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an entertaining and intellectually stimulating session on “Successful Healthcare Models” which was anchored by Mr. Anjan Bose.Dr. Santosh Shettydescribed the current Indian healthcare scenario and the paramount significance of private healthcare providers in bridging the gap for quality healthcare delivery with reference to KDAH Model.Mr. Dinesh Lodhagave insights into the trends, opportunities and innovations in various verticals of Indian healthcare industry with special reference to medical devices industry which includes Samsung Electronics – 2nd largest MNC in India. Mr. Abdoos Farooqui(Asst. Professor, SIHS)gave an allusive analysis of the growth of Indian pharmaceutical industry, and reiterated is unique advantages over is global counterpart, making it a sunshine industry.Mr. Anand Deshpandetalked about the deluge of advantages that information technology provides healthcare industry in the collection, analysis and interpretation of the medical data.Dr. Adheet S Gogate (Partner and Head, Philips Healthcare, India) spoke about entrepreneurship in healthcare. He described the scenario and opportunities for budding entrepreneurs to enter the healthcare fray. Mr. Dinesh Madhavan (Director, Healthcare Services, and HCG) in the post lunch session gave insights on importance of Branding and Advertising in Health care to survive in the immensely competitive environment. Dr. Sanjay Zodpey (Director, Public Health Foundation of India, PHFI) elucidated the professional and career opportunities in public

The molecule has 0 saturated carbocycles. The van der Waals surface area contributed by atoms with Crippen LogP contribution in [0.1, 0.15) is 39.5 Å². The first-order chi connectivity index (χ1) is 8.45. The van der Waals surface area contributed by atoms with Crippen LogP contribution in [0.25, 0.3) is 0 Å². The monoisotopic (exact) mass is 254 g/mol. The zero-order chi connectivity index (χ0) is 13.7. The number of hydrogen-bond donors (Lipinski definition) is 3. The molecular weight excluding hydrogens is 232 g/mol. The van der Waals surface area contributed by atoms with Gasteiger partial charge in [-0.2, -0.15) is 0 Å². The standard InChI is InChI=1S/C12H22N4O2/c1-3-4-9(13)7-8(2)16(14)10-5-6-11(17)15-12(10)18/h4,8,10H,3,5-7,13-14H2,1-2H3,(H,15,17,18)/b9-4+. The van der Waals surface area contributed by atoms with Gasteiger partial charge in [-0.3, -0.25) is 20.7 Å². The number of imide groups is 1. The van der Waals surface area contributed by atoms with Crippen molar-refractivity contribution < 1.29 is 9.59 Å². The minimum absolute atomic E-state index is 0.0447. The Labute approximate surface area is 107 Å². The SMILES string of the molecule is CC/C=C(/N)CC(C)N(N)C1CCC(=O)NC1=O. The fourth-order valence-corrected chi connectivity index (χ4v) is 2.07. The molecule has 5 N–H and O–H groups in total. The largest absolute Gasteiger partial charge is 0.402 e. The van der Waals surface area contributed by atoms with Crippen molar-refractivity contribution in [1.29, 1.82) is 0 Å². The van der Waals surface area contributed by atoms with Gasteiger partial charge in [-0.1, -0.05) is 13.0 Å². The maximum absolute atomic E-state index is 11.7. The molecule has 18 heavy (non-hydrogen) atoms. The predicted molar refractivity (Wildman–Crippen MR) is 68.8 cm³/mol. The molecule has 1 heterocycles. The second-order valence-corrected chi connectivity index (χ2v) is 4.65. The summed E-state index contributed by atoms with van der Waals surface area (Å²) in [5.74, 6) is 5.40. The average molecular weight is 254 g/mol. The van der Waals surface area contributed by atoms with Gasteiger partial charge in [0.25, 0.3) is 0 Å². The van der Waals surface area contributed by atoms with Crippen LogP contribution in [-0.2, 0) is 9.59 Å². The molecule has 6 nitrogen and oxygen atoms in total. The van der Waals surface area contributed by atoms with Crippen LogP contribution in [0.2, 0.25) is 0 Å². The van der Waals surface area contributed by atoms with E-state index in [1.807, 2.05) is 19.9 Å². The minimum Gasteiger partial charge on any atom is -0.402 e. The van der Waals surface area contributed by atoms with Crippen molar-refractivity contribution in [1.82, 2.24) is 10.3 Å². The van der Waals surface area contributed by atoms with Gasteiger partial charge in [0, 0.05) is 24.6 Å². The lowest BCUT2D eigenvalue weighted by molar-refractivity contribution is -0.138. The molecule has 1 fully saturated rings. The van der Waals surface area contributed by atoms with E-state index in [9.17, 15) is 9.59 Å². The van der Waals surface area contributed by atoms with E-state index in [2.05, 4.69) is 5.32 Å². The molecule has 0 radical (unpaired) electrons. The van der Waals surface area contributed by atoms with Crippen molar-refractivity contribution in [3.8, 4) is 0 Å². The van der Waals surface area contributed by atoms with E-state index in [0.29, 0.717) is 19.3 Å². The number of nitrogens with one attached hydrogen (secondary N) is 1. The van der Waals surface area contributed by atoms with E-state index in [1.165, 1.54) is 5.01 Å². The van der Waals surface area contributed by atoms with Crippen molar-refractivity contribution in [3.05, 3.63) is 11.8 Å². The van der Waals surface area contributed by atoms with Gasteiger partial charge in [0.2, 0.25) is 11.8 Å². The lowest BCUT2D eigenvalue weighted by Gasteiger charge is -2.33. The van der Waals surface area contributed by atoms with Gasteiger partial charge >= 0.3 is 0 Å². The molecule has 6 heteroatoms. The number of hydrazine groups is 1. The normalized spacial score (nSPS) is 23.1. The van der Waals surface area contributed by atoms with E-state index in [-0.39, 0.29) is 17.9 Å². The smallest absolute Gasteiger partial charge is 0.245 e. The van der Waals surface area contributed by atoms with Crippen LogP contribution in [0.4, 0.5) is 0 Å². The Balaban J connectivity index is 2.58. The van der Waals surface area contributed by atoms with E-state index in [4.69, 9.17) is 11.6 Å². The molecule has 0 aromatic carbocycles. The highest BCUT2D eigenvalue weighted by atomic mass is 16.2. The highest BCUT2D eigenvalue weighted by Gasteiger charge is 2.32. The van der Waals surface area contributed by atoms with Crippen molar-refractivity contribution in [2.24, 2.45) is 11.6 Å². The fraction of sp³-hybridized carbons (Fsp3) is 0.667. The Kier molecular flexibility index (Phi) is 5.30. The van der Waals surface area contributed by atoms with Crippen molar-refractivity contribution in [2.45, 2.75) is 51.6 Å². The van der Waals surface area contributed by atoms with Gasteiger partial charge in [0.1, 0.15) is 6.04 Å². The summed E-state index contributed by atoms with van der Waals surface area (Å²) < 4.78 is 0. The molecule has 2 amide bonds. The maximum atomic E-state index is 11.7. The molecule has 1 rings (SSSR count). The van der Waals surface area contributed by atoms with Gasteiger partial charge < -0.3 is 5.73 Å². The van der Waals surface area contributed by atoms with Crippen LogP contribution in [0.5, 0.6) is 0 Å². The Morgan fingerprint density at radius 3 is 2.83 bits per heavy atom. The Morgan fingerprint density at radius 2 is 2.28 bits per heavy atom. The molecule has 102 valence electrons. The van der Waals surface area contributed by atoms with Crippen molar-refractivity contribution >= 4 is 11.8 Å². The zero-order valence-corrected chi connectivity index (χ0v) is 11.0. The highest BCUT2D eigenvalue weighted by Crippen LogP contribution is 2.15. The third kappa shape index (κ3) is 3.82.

health sectorby drawing contrast between conventional and depletingresources and multiplying needs. modern day public health scenario. Dr. Nimita Limaye (Vice President, Risk Based Monitoring, Dr. Nikhil Datar (Founder President Patient Safety Alliance) CDM, MW and Clinical Operations Services) in her talk briefed about patient safety, medical errors, medical on “Key Trends Transforming the Clinical Trail Industry” negligence and their consequences with respect to both accentuated the approach which involves vertically patient and doctor. Mr. Ajit Golwilkar (Managing Director, integrating Risk Based Analysis internally while outsourcing Golwilkar Metropolis Health Services Pvt. Ltd.)described on-site monitoring via Functional Service Provider Model. the current technological, economical and political scenario She also emphasized on moving beyond transactional of diagnostic care and emphasized upon the challenges cultures to focus on patient centricity and safety. of quality assurance, pricing and local competition. Dr. Dr. Shashikala Gurpur (Dean, Faculty of Law, Symbiosis B.S. Powdwal (VicePresident Operations, Bajaj Alliance International University), Dr. Santosh Kakade(Founder MD Life Insurance) gave a conceptual introduction to Indian and CEO, Core India Institute of Legal Medicine, Pune) healthcare insurance and an insight about various challenges &Adv.Milind Salunke(Legal Consultant, SCHC) talked and opportunities faced by the industry. Dr. Sanjay about transformation of the largely unregulated Indian Gupte(Past President FOGSI & Medical Legal Expert) healthcare sector into a sector which is increasingly coming talked about the special laws related to healthcare such under legal purview and the legal implications of such laws as Medical Termination of Pregnancy act, PCPNDT act, on both the providers and the seekers. Biomedical waste disposal act and various others. The Valedictory ceremony was organized on 2nd May 2015 to Inauguration of XVII National seminar on “Hospital & conclude the two days XVII National Seminar on “Hospital Healthcare Management, Medico Legal Systems & Clinical & Healthcare Management, Medico- Legal Systems & Research” at Symbiosis International University Pune. Clinical Research”. The Valedictory Ceremony was graced (Standing Left to right Dr. Rajiv Yeravdekar, Mr. Dinesh by Chief Guest- Ms. Suneeta Reddy (Managing Director, Lodha, Mr. Anjan Bose, Dr Vidya Yeravdekar, Dr. Rajani Apollo Hospitals Enterprise Limited). The Guest of Honour Gupte, Dr. Santosh Shetty,Mr. Anand Deshpande) for the ceremony was Adv. Ram Jethmalani, (Former Union Day 2 of the National Seminar began with paper Law Minister). The star alumnus award was presented to presentation by delegates. The first session of the day was Dr. Sunil Bandekar (Medical Superintendent, Breach Candy on “Entrepreneurship & Innovations in Healthcare” chaired Hospital Trust Mumbai) &Dr. Mahesh Karajgikar (CEO by Dr. Arvind Chinchure (Chair Professor, SIU). Mr. Sandip Waleed Pharmacy and Stores, Muscat, Sultanate Of Oman), Kapila (Co-Founder, Swasthya India) stressedthe importance for their stellar contributions in healthcare industry. of providing quality healthcare at subsidized and affordable The ISBN numbered “Symbiosis Health Times” was rates thereby mitigating the challenge of rising healthcare released by Ms. Suneeta Reddy who appreciated the efforts costs faced by lower income strata of the Society. of Symbiosis Institute of Health Sciences in organising an The second session on “Healthcare & International relations” by Lt. Gen Dr. M.A Tutakne, (Former VC, SIU)&Mr. Vishal Laroia (Group CEO, Unihealth Global Pvt, Ltd.)outlined the broadening horizons & internationalization of healthcare delivery system. With globalization & the subsequent advent of medical tourism, the requirement of every individual is to seek the best healthcare solutions.